More informationCOLLEGE ALGEBRA. Paul Dawkins
COLLEGE ALGEBRA Paul Dawkins Table of Contents Preface... iii Outline... iv Preliminaries... Introduction... Integer Exponents... Rational Exponents... 9 Real Exponents...5 Radicals...6 Polynomials...5
More information5.4 The Quadratic Formula
Section 5.4 The Quadratic Formula 481 5.4 The Quadratic Formula Consider the general quadratic function f(x) = ax + bx + c. In the previous section, we learned that we can find the zeros of this function
More information0.7 Quadratic Equations
0.7 Quadratic Equations 8 0.7 Quadratic Equations In Section 0..1, we reviewed how to solve basic nonlinear equations by factoring. The astute reader should have noticed that all of the equations in that
More informationMATH 10034 Fundamental Mathematics IV
MATH 0034 Fundamental Mathematics IV http://www.math.kent.edu/ebooks/0034/funmath4.pdf Department of Mathematical Sciences Kent State University January 2, 2009 ii Contents To the Instructor v Polynomials.
More informationMath 1111 Journal Entries Unit I (Sections , )
Math 1111 Journal Entries Unit I (Sections 1.11.2, 1.41.6) Name Respond to each item, giving sufficient detail. You may handwrite your responses with neat penmanship. Your portfolio should be a collection
More informationVieta s Formulas and the Identity Theorem
Vieta s Formulas and the Identity Theorem This worksheet will work through the material from our class on 3/21/2013 with some examples that should help you with the homework The topic of our discussion
More informationMethod To Solve Linear, Polynomial, or Absolute Value Inequalities:
Solving Inequalities An inequality is the result of replacing the = sign in an equation with ,, or. For example, 3x 2 < 7 is a linear inequality. We call it linear because if the < were replaced with
More informationA Quick Algebra Review
1. Simplifying Epressions. Solving Equations 3. Problem Solving 4. Inequalities 5. Absolute Values 6. Linear Equations 7. Systems of Equations 8. Laws of Eponents 9. Quadratics 10. Rationals 11. Radicals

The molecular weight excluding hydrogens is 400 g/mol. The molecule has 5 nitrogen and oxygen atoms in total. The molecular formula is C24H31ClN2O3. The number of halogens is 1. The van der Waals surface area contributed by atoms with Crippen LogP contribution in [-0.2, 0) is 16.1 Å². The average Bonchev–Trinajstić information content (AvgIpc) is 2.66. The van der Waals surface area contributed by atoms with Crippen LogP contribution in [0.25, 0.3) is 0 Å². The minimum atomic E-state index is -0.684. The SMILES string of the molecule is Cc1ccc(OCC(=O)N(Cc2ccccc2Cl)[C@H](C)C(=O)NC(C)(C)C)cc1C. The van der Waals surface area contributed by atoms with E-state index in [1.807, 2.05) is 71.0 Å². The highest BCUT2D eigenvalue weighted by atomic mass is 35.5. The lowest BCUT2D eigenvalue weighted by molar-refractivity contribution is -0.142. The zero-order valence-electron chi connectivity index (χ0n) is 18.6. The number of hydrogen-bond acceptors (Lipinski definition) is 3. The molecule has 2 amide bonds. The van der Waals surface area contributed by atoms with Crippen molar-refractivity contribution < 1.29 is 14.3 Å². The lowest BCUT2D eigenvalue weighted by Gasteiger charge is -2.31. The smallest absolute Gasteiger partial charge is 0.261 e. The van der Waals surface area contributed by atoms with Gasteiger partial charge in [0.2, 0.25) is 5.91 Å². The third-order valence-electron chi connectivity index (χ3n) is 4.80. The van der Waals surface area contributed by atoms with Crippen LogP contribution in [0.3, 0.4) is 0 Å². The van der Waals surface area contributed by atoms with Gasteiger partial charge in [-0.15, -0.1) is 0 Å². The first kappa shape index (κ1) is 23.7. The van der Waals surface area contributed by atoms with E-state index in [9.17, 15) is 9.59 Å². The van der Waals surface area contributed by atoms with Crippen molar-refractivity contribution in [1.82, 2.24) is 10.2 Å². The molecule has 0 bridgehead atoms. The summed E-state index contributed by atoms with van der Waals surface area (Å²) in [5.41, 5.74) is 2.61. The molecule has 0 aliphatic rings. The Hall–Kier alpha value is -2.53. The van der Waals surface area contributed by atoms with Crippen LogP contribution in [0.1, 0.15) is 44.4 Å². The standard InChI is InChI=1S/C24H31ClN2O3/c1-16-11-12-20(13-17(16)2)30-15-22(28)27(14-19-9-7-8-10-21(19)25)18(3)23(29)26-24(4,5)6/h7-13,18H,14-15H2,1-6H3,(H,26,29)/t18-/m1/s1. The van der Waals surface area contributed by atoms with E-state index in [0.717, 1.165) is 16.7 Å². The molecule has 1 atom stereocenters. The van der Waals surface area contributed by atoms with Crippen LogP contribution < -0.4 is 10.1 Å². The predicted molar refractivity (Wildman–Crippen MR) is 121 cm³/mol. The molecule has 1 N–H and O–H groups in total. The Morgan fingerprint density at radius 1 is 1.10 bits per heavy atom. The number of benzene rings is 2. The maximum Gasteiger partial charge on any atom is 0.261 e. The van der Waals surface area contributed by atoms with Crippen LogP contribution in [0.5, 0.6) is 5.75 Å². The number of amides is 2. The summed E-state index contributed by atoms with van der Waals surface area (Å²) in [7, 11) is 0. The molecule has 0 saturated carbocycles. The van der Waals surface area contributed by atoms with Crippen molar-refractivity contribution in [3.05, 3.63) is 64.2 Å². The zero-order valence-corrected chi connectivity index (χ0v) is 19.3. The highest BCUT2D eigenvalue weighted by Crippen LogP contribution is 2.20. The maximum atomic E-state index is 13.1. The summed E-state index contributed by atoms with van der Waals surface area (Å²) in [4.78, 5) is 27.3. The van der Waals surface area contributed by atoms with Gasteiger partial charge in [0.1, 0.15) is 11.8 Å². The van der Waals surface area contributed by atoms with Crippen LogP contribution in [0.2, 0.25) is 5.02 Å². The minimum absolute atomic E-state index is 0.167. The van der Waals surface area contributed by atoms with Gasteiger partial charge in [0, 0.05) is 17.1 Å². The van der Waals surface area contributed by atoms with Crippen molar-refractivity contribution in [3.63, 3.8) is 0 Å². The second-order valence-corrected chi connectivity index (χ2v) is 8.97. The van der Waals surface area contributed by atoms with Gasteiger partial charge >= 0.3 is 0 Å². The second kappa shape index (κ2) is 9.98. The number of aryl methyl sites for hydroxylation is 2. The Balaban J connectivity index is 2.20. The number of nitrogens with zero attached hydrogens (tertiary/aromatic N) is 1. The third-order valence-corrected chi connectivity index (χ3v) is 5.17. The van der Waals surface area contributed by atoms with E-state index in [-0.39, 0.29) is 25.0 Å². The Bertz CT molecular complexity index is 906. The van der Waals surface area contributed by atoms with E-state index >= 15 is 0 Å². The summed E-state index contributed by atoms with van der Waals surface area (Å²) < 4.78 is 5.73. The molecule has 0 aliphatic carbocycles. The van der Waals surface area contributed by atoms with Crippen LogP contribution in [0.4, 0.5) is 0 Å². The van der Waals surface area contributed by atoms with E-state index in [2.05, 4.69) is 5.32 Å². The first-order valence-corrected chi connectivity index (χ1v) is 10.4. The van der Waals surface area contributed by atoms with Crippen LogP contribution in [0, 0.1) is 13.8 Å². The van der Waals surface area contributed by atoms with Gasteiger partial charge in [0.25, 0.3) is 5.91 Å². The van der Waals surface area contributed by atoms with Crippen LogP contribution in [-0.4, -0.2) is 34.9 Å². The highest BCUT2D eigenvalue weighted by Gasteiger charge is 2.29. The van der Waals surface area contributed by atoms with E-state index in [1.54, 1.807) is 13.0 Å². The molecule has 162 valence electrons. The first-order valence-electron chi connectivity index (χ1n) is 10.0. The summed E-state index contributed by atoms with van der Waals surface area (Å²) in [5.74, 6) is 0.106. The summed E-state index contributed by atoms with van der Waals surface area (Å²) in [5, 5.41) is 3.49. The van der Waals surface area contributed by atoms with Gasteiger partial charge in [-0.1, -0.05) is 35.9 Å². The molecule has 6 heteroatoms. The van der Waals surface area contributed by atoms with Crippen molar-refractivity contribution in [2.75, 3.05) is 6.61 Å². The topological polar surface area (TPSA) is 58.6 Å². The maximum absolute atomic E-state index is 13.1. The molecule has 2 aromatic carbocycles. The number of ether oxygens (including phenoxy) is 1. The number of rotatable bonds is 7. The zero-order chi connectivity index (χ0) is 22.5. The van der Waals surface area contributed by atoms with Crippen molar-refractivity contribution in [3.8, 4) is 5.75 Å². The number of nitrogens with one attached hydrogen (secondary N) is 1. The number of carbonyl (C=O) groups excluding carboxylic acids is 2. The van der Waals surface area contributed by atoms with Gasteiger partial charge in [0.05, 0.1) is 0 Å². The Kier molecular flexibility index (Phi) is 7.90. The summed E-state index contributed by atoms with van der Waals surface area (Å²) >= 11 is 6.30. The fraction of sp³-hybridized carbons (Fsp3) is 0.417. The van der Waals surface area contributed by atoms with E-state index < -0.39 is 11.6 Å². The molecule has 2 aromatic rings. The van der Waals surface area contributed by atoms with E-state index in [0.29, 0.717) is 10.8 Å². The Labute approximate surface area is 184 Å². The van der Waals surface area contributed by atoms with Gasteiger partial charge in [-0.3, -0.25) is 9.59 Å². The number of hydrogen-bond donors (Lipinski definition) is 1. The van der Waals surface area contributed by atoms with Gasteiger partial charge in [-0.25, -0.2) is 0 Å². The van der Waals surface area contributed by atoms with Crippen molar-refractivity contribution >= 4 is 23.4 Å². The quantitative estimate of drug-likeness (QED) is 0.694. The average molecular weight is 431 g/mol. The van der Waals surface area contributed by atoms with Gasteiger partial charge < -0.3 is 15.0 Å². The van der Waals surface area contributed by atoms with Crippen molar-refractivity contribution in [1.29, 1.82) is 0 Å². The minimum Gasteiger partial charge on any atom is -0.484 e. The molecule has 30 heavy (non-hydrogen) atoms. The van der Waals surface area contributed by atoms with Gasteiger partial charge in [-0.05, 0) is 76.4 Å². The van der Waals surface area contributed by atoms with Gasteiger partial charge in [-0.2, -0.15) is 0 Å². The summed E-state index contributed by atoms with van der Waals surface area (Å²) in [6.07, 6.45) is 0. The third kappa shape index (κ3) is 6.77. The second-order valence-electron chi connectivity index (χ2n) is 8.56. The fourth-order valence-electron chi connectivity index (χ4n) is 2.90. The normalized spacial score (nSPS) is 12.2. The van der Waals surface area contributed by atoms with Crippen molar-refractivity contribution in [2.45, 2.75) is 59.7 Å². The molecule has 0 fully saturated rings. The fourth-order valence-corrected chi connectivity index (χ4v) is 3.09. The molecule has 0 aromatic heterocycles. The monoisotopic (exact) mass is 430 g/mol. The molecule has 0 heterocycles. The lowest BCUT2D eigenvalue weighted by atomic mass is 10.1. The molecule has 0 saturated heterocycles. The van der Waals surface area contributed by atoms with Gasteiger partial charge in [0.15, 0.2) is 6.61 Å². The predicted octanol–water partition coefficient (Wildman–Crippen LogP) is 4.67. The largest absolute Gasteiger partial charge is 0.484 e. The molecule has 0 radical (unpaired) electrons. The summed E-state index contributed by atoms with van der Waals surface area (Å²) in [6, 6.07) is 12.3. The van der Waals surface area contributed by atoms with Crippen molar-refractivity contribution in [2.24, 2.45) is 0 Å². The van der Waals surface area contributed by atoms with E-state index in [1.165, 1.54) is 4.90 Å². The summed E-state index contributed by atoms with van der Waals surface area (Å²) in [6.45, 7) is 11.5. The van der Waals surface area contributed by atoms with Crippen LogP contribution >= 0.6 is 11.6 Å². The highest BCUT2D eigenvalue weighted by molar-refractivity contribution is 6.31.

More informationCHAPTER 2. Inequalities
CHAPTER 2 Inequalities In this section we add the axioms describe the behavior of inequalities (the order axioms) to the list of axioms begun in Chapter 1. A thorough mastery of this section is essential
More informationSolving Rational Equations
Lesson M Lesson : Student Outcomes Students solve rational equations, monitoring for the creation of extraneous solutions. Lesson Notes In the preceding lessons, students learned to add, subtract, multiply,
More informationMath Review. for the Quantitative Reasoning Measure of the GRE revised General Test
Math Review for the Quantitative Reasoning Measure of the GRE revised General Test www.ets.org Overview This Math Review will familiarize you with the mathematical skills and concepts that are important
More information1 Shapes of Cubic Functions
MA 1165  Lecture 05 1 1/26/09 1 Shapes of Cubic Functions A cubic function (a.k.a. a thirddegree polynomial function) is one that can be written in the form f(x) = ax 3 + bx 2 + cx + d. (1) Quadratic
More informationSection 4.1 Rules of Exponents
Section 4.1 Rules of Exponents THE MEANING OF THE EXPONENT The exponent is an abbreviation for repeated multiplication. The repeated number is called a factor. x n means n factors of x. The exponent tells
More informationSect Solving and graphing inequalities
81 Sect 2.7  Solving and graphing inequalities Concepts #1 & 2 Graphing Linear Inequalities Definition of a Linear Inequality in One Variable Let a and b be real numbers such that a 0. A Linear Inequality
More informationAbsolute Value of Reasoning
About Illustrations: Illustrations of the Standards for Mathematical Practice (SMP) consist of several pieces, including a mathematics task, student dialogue, mathematical overview, teacher reflection
More information2. Simplify. College Algebra Student SelfAssessment of Mathematics (SSAM) Answer Key. Use the distributive property to remove the parentheses
College Algebra Student SelfAssessment of Mathematics (SSAM) Answer Key 1. Multiply 2 3 5 1 Use the distributive property to remove the parentheses 2 3 5 1 2 25 21 3 35 31 2 10 2 3 15 3 2 13 2 15 3 2
More informationSolving Equations with One Variable Type  The Algebraic Approach. Solving Equations with a Variable in the Denominator  The Algebraic Approach
3 Solving Equations Concepts: Number Lines The Definitions of Absolute Value Equivalent Equations Solving Equations with One Variable Type  The Algebraic Approach Solving Equations with a Variable in
More information3.2 Inequalities involving polynomials and rational functions
56 CHAPTER 3. RATIONAL FUNCTIONS 3.2 Inequalities involving polynomials and rational functions Textbook section 3.6 Now that we know a fairly extensive range of basic functions, we have the tools to study